So I told her about the Sinatra incident.

“And you say you know these people who are having this cook-out?”

“Yeah. In fact they invited me to come, and to bring you, too.”


“Well, yeah.”

“And are you going to go?”

“I’ll go if you want to go,” I said.

“But you won’t go if I don’t want to go?”

“I can take it or leave it,” I said.

“Don’t you want to meet Sinatra?”

“I already did meet him, sort of,” I said.

“You don’t really care, do you?”

“About going to the cook-out?”

“About Frank Sinatra.”

Well, let’s face it, when you’ve got Jesus himself turning up on a fairly regular basis Frank Sinatra isn’t so special.

We walked back to her place, to her door in the back yard. Evening was coming on.

“So can we go to this cook-out?” she asked.

“Sure,” I said.

“All right, let me take a shower and change. I’ll come over in about an hour.”

I sidled off, and home. I wanted to slip upstairs quietly, but my mother was sitting on the porch, saying a rosary. She asked me if I wanted some sauerbraten, but I told her I was going to a cook-out. She seemed amazed by this, understandably.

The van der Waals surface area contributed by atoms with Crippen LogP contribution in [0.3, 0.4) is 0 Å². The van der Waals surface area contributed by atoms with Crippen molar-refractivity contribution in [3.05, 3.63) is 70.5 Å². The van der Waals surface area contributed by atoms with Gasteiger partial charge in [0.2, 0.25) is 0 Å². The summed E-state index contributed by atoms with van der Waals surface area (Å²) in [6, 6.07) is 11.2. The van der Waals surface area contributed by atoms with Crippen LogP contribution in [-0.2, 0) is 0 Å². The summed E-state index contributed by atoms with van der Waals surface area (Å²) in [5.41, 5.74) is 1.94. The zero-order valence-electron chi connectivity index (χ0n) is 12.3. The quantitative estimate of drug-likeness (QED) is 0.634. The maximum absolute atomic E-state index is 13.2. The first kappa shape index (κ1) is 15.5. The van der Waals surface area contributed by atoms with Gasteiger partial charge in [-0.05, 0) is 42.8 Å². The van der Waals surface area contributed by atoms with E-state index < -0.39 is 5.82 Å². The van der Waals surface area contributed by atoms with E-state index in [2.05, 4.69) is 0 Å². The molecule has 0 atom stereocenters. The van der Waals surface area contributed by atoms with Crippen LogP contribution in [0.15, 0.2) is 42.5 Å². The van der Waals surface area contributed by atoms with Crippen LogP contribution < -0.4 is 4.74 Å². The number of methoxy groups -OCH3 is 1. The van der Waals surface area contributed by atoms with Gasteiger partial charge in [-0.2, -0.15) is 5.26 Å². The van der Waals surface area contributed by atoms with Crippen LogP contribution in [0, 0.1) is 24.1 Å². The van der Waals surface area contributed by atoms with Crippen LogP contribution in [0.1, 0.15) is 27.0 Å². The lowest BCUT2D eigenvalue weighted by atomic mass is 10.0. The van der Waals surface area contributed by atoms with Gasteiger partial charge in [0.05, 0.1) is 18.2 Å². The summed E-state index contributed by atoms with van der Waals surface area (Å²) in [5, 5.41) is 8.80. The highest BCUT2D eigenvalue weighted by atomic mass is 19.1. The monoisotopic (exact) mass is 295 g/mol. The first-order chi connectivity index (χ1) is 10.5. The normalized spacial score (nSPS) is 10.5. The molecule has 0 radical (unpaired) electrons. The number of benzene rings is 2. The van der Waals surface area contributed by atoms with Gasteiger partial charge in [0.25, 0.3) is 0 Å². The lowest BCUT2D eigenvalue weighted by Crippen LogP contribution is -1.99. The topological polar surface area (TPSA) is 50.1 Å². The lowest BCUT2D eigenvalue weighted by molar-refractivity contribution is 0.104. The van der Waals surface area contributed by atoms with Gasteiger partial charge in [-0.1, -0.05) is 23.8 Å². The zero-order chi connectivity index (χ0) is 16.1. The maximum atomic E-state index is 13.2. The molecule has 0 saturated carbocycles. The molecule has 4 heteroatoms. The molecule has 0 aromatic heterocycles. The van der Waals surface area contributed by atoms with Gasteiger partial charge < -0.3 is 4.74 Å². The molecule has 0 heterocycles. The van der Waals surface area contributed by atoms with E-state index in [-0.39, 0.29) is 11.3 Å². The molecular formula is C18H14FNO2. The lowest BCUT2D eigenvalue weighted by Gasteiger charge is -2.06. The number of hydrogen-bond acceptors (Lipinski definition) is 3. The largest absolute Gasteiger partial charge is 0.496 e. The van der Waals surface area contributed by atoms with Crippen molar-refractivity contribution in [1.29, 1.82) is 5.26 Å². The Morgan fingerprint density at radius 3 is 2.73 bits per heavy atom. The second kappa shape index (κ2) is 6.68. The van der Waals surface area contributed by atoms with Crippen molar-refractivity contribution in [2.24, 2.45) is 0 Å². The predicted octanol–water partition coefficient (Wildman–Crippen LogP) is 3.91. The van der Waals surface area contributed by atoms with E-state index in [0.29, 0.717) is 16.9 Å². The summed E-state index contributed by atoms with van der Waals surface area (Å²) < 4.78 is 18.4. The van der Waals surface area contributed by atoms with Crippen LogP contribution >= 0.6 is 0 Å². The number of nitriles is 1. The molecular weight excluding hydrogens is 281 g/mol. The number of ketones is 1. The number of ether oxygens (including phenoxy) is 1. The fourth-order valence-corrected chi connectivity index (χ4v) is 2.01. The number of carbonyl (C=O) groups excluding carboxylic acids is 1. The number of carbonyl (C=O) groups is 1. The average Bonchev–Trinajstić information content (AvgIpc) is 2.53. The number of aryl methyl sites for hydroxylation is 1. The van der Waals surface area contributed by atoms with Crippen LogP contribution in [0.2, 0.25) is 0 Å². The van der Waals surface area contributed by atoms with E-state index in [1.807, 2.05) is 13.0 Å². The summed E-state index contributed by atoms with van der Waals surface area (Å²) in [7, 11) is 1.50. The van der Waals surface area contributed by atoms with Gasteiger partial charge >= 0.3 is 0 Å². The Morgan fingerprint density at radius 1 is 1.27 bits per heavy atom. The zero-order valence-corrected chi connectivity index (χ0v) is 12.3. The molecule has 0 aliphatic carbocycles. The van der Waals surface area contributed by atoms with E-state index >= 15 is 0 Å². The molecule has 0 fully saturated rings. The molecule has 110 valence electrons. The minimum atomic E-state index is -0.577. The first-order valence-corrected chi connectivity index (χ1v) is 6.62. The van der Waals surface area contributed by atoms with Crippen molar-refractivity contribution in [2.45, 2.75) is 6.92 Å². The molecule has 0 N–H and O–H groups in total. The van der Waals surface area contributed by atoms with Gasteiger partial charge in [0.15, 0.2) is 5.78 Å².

I went upstairs, resigned to running into Miss Evans again. I took a shower and went back to my little attic room. I took out my memoir copybook and wrote for a while. Before I knew it almost an hour had passed, so I went downstairs, wearing a clean pair of Bermudas and a fresh polo shirt.

I heard opera music coming from Miss Evans’s door again, but nevertheless I stepped as quietly as I could. But as I got abreast of her door I heard the sound of sobbing.

Now I felt bad.

I wanted just to go on downstairs, but somehow I couldn’t. I knocked on the door and called hello a couple of times.

The sobbing stopped, I heard the scritching sound of the phonograph needle being lifted, the music stopping in mid-note.

The door opened. Miss Evans was wiping her eyes with a handkerchief.

“Oh, Arnold, how nice.”

She was still wearing the polka dot sundress.

“Are you okay?” I asked.

“Am I okay? Of course I am. Why?”

“I heard you crying.”

“Oh. That was me listening to Callas. La Traviata. I always cry listening to opera.”

“Oh,” I said.

“But it was so thoughtful of you to check. Would you like to stop in?”

“No, I’d better not,” I said.

“You’re such a tease. I thought I wanted to come down here to Cape May to be alone, but right now I don’t want to be alone. But I suppose you’re going to meet your lady friend.”

“Well, she’s coming here,” I said.